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  • Writer's pictureEmma Coyle

It's not easy...

Sometimes life can all get a bit much. Whether worrying about the future - will I be able to meet my bills at the end of the month; How am I going to ever get promoted at work? Or fretting over relationship issues - Am I always going to be on my own? Will I ever meet the right one? These sorts of worry around work, exams, relationships and money however are ‘normal’ and we all have them from time to time. It is our mind’s way of responding to stressful situations, an in-built alarm to tell us that something’s not right and we need to sort it.

Recent statistics show us that as a society, levels of anxiety are on the rise, particularly amongst young adults. Seemingly the most common worries for this age group centre around work, money and in fact current events/world politics. Indeed it would seem that a growing number of us struggle to strike a balance between work life and home life and of course we berate ourselves when we cannot ‘do it all.’ This not only causes massive anxiety but can also lead to stress, depression and relationship issues.

For the most part however, we can usually find ways of moving past our anxiety, settling ourselves and getting on with our daily business. Sometimes though this is not possible, our levels of anxiety remain high and we cannot find a way to settle ourselves. This is when it can begin to feel utterly overwhelming, as if there is no way out.

The good news I have to share is that there is ‘light at the end of the tunnel’ and in fact there are many ways to manage anxiety.

Acceptance - Recognise that there will always be events ‘out of one’s control’ - accepting this will make any unexpected ‘surprises’ thrown at you by other people/other situations, much easier to deal with.

Recognising Triggers - Notice if there are any particular ‘triggers’ for your anxiety - is there a pattern to when and how you experience it, for example do you feel more anxious in social situations which are ‘unknown’ and therefore potentially ‘threatening’? Do you feel ‘safer' when surrounded by friends and family in familiar surroundings? Understanding when you typically experience anxiety and what goes through your mind when you do, will enable you to feel more in control in those ‘unknown’ moments. By the same token, become familiar with how your body responds physically to stressful situations e.g. palpitations, sweaty palms, tummy complaints. Being forewarned is being forearmed and may allow you to plan better.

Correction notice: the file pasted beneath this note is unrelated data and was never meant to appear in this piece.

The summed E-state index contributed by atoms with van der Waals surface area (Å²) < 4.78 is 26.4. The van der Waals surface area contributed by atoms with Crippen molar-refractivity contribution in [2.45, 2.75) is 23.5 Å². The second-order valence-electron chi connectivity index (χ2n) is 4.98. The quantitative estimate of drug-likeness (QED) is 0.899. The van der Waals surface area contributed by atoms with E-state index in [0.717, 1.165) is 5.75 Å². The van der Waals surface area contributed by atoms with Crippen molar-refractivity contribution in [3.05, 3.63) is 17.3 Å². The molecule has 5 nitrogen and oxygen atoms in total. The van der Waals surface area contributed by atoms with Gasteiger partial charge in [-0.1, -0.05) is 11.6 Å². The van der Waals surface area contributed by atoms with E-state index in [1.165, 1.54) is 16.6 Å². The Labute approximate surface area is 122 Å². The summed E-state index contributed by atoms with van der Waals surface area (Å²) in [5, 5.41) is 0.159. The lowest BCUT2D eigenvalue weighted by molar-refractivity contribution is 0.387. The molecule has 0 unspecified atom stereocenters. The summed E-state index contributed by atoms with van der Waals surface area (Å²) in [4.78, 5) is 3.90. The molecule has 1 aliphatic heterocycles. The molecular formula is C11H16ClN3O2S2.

Stay grounded in the present moment - try not to worry about the future or dwell in the past. Own this moment and your place in it!

Focus on good self-care, and daily! Whether that is catching up with a friend, going to the gym or having a night in with a good boxset. Whatever works best for you (Note: if however you are someone who finds themselves getting unnecessarily worried by watching the news or being exposed to social media, then try limiting your screen time!)

If you are still feeling worried and/or panicked after taking the above actions, then consider seeking professional help. There is no shame attached to doing so. Life can be hard sometimes, for all of us.

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